SCBOE tables motion to accept construction bid at Pelham High School
Published 12:40 pm Friday, July 16, 2010
The Shelby County Board of Education talked futures at its July 15 meeting, during which the board discussed options regarding a proposed expansion to Pelham High School that would cost more than $3 million.
D. Dean and Associates, a construction firm from Columbus, Ga., quoted $2.9 million as a base bid, with a $50,000 metal door addition, for seven general use classrooms, two art rooms and one culinary arts lab. The bid also includes costs associated with a proposed cafeteria expansion.
With the addition of 18,000 square feet of classroom, the price of construction would be about $160 per square foot, a heftier price tag because of the inclusion of extra equipment such as a hood for the culinary arts lab.
When it was time to approve the bid, Dr. David Nichols began discussion by asking whether the expansions were a good idea for the community’s future.
“How much do we continue to build onto a school?” Nichols asked. “We know schools can get too large, and we have some that hare too large. It’s a matter of size and getting so large and cumbersome.”
Nichols also pointed out the board’s consideration of eventually building a high school in nearby Helena.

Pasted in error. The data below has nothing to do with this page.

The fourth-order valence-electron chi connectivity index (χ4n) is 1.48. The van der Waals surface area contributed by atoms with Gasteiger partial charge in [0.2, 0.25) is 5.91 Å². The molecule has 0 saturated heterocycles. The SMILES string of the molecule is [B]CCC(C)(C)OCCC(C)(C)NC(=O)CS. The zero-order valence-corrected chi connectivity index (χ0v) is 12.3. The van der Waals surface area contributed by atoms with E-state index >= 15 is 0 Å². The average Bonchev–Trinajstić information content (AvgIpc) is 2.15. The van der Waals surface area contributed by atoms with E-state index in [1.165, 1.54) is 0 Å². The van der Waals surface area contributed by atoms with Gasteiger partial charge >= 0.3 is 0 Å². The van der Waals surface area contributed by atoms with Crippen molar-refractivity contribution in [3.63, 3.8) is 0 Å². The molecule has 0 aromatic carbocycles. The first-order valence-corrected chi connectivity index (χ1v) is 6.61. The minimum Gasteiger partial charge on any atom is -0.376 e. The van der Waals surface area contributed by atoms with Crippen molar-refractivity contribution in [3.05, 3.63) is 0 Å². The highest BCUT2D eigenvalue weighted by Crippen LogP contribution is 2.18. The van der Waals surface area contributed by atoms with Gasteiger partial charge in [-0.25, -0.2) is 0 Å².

Vice President Steve Martin said he does see a high school in Helena in the future, but added “The foreseeable future is based on money, and Pelham students are practically parking in the next county now.”
Martin was also concerned that a local construction company, Clements Dean of Wilsonville, turned in a bid that was within 3 percent of the low bid, with a quote of $2,989,000 and the same $50,000 metal door addition.
“I’d rather spend $10,000 more for a local company and keep the tax revenue in Shelby County,” Miller said.
Superintendent Randy Fuller called PHS’s cafeteria expansion “necessary,” no matter what the future holds, and said the board would discuss long-term future plans in an upcoming five-year meeting.
Miller moved to table the discussion until more research can be done.